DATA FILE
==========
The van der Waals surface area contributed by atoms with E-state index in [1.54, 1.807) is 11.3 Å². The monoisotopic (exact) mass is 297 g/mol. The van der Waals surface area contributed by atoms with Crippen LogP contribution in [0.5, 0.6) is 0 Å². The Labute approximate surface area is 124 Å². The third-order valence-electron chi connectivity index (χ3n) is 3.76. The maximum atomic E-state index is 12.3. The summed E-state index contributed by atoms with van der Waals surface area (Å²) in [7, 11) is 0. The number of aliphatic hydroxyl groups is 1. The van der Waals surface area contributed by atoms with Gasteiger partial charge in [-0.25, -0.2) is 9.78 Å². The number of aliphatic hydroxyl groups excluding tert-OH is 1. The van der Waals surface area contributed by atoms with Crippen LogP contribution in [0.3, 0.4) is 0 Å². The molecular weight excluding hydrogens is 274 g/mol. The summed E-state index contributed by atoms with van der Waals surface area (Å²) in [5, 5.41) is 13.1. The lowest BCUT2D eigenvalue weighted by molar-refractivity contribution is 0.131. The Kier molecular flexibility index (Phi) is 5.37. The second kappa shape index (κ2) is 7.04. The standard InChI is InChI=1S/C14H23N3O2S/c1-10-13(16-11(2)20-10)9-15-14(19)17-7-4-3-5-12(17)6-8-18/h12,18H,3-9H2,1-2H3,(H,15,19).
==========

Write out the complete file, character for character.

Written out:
The van der Waals surface area contributed by atoms with E-state index in [1.54, 1.807) is 11.3 Å². The monoisotopic (exact) mass is 297 g/mol. The van der Waals surface area contributed by atoms with Crippen LogP contribution in [0.5, 0.6) is 0 Å². The Labute approximate surface area is 124 Å². The third-order valence-electron chi connectivity index (χ3n) is 3.76. The maximum atomic E-state index is 12.3. The summed E-state index contributed by atoms with van der Waals surface area (Å²) in [7, 11) is 0. The number of aliphatic hydroxyl groups is 1. The van der Waals surface area contributed by atoms with Gasteiger partial charge in [-0.25, -0.2) is 9.78 Å². The number of aliphatic hydroxyl groups excluding tert-OH is 1. The van der Waals surface area contributed by atoms with Crippen LogP contribution in [0.3, 0.4) is 0 Å². The molecular weight excluding hydrogens is 274 g/mol. The summed E-state index contributed by atoms with van der Waals surface area (Å²) in [5, 5.41) is 13.1. The lowest BCUT2D eigenvalue weighted by molar-refractivity contribution is 0.131. The Kier molecular flexibility index (Phi) is 5.37. The second kappa shape index (κ2) is 7.04. The standard InChI is InChI=1S/C14H23N3O2S/c1-10-13(16-11(2)20-10)9-15-14(19)17-7-4-3-5-12(17)6-8-18/h12,18H,3-9H2,1-2H3,(H,15,19).